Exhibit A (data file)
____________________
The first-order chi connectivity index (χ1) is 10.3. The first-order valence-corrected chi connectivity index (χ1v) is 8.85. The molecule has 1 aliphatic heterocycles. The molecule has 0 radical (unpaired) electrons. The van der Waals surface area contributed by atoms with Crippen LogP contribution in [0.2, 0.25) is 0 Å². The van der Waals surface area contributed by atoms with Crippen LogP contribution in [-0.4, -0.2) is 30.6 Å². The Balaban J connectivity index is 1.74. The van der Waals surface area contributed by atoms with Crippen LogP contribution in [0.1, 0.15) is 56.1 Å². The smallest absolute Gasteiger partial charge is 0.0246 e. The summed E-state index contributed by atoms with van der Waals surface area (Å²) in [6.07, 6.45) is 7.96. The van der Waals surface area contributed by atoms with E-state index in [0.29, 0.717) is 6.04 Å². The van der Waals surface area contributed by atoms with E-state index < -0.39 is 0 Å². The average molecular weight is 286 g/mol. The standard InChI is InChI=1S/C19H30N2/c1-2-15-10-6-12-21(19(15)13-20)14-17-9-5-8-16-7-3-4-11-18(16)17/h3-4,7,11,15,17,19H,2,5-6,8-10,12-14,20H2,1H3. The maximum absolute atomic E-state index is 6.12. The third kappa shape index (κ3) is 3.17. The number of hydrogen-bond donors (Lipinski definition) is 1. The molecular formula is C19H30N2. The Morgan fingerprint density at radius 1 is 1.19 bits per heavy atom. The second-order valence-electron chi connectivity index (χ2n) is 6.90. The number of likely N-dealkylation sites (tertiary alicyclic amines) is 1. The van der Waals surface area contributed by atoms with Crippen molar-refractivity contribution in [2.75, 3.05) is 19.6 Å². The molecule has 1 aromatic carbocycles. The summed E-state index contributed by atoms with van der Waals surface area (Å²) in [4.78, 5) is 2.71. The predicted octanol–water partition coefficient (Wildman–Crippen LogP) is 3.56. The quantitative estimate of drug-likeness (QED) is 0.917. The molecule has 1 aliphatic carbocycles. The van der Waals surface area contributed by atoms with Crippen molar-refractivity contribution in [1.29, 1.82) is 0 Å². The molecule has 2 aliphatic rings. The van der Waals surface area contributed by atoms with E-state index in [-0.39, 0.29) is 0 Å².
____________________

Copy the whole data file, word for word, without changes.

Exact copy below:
The first-order chi connectivity index (χ1) is 10.3. The first-order valence-corrected chi connectivity index (χ1v) is 8.85. The molecule has 1 aliphatic heterocycles. The molecule has 0 radical (unpaired) electrons. The van der Waals surface area contributed by atoms with Crippen LogP contribution in [0.2, 0.25) is 0 Å². The van der Waals surface area contributed by atoms with Crippen LogP contribution in [-0.4, -0.2) is 30.6 Å². The Balaban J connectivity index is 1.74. The van der Waals surface area contributed by atoms with Crippen LogP contribution in [0.1, 0.15) is 56.1 Å². The smallest absolute Gasteiger partial charge is 0.0246 e. The summed E-state index contributed by atoms with van der Waals surface area (Å²) in [6.07, 6.45) is 7.96. The van der Waals surface area contributed by atoms with E-state index in [0.29, 0.717) is 6.04 Å². The van der Waals surface area contributed by atoms with E-state index < -0.39 is 0 Å². The average molecular weight is 286 g/mol. The standard InChI is InChI=1S/C19H30N2/c1-2-15-10-6-12-21(19(15)13-20)14-17-9-5-8-16-7-3-4-11-18(16)17/h3-4,7,11,15,17,19H,2,5-6,8-10,12-14,20H2,1H3. The maximum absolute atomic E-state index is 6.12. The third kappa shape index (κ3) is 3.17. The number of hydrogen-bond donors (Lipinski definition) is 1. The molecular formula is C19H30N2. The Morgan fingerprint density at radius 1 is 1.19 bits per heavy atom. The second-order valence-electron chi connectivity index (χ2n) is 6.90. The number of likely N-dealkylation sites (tertiary alicyclic amines) is 1. The van der Waals surface area contributed by atoms with Crippen molar-refractivity contribution in [2.75, 3.05) is 19.6 Å². The molecule has 1 aromatic carbocycles. The summed E-state index contributed by atoms with van der Waals surface area (Å²) in [4.78, 5) is 2.71. The predicted octanol–water partition coefficient (Wildman–Crippen LogP) is 3.56. The quantitative estimate of drug-likeness (QED) is 0.917. The molecule has 1 aliphatic carbocycles. The van der Waals surface area contributed by atoms with Crippen molar-refractivity contribution in [1.29, 1.82) is 0 Å². The molecule has 2 aliphatic rings. The van der Waals surface area contributed by atoms with E-state index in [-0.39, 0.29) is 0 Å².